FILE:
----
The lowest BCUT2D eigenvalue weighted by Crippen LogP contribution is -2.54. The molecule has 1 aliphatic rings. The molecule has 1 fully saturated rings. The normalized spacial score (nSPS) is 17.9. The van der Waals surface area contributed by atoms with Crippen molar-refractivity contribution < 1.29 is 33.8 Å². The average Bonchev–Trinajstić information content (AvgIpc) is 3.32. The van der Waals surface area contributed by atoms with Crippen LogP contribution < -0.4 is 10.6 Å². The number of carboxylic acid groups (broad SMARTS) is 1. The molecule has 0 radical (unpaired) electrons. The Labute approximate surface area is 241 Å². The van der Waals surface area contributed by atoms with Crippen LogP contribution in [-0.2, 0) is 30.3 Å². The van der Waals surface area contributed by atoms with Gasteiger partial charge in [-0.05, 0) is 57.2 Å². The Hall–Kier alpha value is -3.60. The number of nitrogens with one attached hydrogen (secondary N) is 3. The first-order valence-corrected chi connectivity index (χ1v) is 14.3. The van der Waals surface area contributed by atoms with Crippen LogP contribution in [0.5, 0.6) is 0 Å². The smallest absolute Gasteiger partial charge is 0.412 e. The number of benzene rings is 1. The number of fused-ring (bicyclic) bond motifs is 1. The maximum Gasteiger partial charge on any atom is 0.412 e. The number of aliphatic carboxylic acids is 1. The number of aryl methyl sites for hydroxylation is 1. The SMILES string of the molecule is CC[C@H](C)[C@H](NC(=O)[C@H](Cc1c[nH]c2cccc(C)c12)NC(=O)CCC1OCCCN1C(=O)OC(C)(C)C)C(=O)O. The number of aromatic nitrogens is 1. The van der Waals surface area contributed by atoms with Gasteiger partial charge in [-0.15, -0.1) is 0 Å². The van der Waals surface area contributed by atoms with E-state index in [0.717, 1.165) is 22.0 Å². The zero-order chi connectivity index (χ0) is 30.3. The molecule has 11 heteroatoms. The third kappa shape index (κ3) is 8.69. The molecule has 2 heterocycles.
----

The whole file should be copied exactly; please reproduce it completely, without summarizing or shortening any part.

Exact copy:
The lowest BCUT2D eigenvalue weighted by Crippen LogP contribution is -2.54. The molecule has 1 aliphatic rings. The molecule has 1 fully saturated rings. The normalized spacial score (nSPS) is 17.9. The van der Waals surface area contributed by atoms with Crippen molar-refractivity contribution < 1.29 is 33.8 Å². The average Bonchev–Trinajstić information content (AvgIpc) is 3.32. The van der Waals surface area contributed by atoms with Crippen LogP contribution < -0.4 is 10.6 Å². The number of carboxylic acid groups (broad SMARTS) is 1. The molecule has 0 radical (unpaired) electrons. The Labute approximate surface area is 241 Å². The van der Waals surface area contributed by atoms with Crippen LogP contribution in [-0.2, 0) is 30.3 Å². The van der Waals surface area contributed by atoms with Gasteiger partial charge in [-0.05, 0) is 57.2 Å². The Hall–Kier alpha value is -3.60. The number of nitrogens with one attached hydrogen (secondary N) is 3. The first-order valence-corrected chi connectivity index (χ1v) is 14.3. The van der Waals surface area contributed by atoms with Crippen LogP contribution in [0.5, 0.6) is 0 Å². The smallest absolute Gasteiger partial charge is 0.412 e. The number of benzene rings is 1. The number of fused-ring (bicyclic) bond motifs is 1. The maximum Gasteiger partial charge on any atom is 0.412 e. The number of aliphatic carboxylic acids is 1. The number of aryl methyl sites for hydroxylation is 1. The SMILES string of the molecule is CC[C@H](C)[C@H](NC(=O)[C@H](Cc1c[nH]c2cccc(C)c12)NC(=O)CCC1OCCCN1C(=O)OC(C)(C)C)C(=O)O. The number of aromatic nitrogens is 1. The van der Waals surface area contributed by atoms with Gasteiger partial charge in [-0.15, -0.1) is 0 Å². The van der Waals surface area contributed by atoms with E-state index in [0.717, 1.165) is 22.0 Å². The zero-order chi connectivity index (χ0) is 30.3. The molecule has 11 heteroatoms. The third kappa shape index (κ3) is 8.69. The molecule has 2 heterocycles.